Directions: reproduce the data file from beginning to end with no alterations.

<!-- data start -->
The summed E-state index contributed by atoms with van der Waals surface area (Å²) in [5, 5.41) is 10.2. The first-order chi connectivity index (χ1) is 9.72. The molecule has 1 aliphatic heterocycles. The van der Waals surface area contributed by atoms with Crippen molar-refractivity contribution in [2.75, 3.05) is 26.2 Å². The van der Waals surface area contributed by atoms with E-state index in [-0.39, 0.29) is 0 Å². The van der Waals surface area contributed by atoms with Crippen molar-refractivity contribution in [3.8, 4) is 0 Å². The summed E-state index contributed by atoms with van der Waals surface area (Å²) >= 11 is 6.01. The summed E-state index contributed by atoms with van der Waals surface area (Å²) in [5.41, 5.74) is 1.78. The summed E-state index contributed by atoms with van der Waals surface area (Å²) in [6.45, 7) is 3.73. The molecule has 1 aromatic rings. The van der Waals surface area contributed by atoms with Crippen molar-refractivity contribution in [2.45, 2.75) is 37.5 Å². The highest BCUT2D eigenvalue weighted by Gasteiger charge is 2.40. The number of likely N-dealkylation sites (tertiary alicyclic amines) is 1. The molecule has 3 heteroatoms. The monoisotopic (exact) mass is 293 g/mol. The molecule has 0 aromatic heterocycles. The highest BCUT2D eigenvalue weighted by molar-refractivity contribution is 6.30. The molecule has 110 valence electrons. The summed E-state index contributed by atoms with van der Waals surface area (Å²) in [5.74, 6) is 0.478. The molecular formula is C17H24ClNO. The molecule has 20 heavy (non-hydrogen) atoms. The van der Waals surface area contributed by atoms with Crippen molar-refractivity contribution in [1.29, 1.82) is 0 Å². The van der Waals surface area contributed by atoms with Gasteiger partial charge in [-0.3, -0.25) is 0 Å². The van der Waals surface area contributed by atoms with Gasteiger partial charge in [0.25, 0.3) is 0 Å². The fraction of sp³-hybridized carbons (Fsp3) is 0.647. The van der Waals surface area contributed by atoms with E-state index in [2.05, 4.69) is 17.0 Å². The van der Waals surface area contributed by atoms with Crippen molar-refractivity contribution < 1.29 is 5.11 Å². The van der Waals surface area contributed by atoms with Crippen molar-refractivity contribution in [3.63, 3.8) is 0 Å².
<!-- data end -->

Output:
The summed E-state index contributed by atoms with van der Waals surface area (Å²) in [5, 5.41) is 10.2. The first-order chi connectivity index (χ1) is 9.72. The molecule has 1 aliphatic heterocycles. The van der Waals surface area contributed by atoms with Crippen molar-refractivity contribution in [2.75, 3.05) is 26.2 Å². The van der Waals surface area contributed by atoms with E-state index in [-0.39, 0.29) is 0 Å². The van der Waals surface area contributed by atoms with Crippen molar-refractivity contribution in [3.8, 4) is 0 Å². The summed E-state index contributed by atoms with van der Waals surface area (Å²) >= 11 is 6.01. The summed E-state index contributed by atoms with van der Waals surface area (Å²) in [5.41, 5.74) is 1.78. The summed E-state index contributed by atoms with van der Waals surface area (Å²) in [6.45, 7) is 3.73. The molecule has 1 aromatic rings. The van der Waals surface area contributed by atoms with Crippen molar-refractivity contribution in [2.45, 2.75) is 37.5 Å². The highest BCUT2D eigenvalue weighted by Gasteiger charge is 2.40. The number of likely N-dealkylation sites (tertiary alicyclic amines) is 1. The molecule has 3 heteroatoms. The monoisotopic (exact) mass is 293 g/mol. The molecule has 0 aromatic heterocycles. The highest BCUT2D eigenvalue weighted by molar-refractivity contribution is 6.30. The molecule has 110 valence electrons. The summed E-state index contributed by atoms with van der Waals surface area (Å²) in [5.74, 6) is 0.478. The molecular formula is C17H24ClNO. The molecule has 20 heavy (non-hydrogen) atoms. The van der Waals surface area contributed by atoms with Crippen molar-refractivity contribution in [1.29, 1.82) is 0 Å². The van der Waals surface area contributed by atoms with Gasteiger partial charge in [-0.3, -0.25) is 0 Å². The van der Waals surface area contributed by atoms with Gasteiger partial charge in [0.25, 0.3) is 0 Å². The fraction of sp³-hybridized carbons (Fsp3) is 0.647. The van der Waals surface area contributed by atoms with E-state index in [2.05, 4.69) is 17.0 Å². The van der Waals surface area contributed by atoms with Crippen molar-refractivity contribution < 1.29 is 5.11 Å². The van der Waals surface area contributed by atoms with Crippen molar-refractivity contribution in [3.63, 3.8) is 0 Å².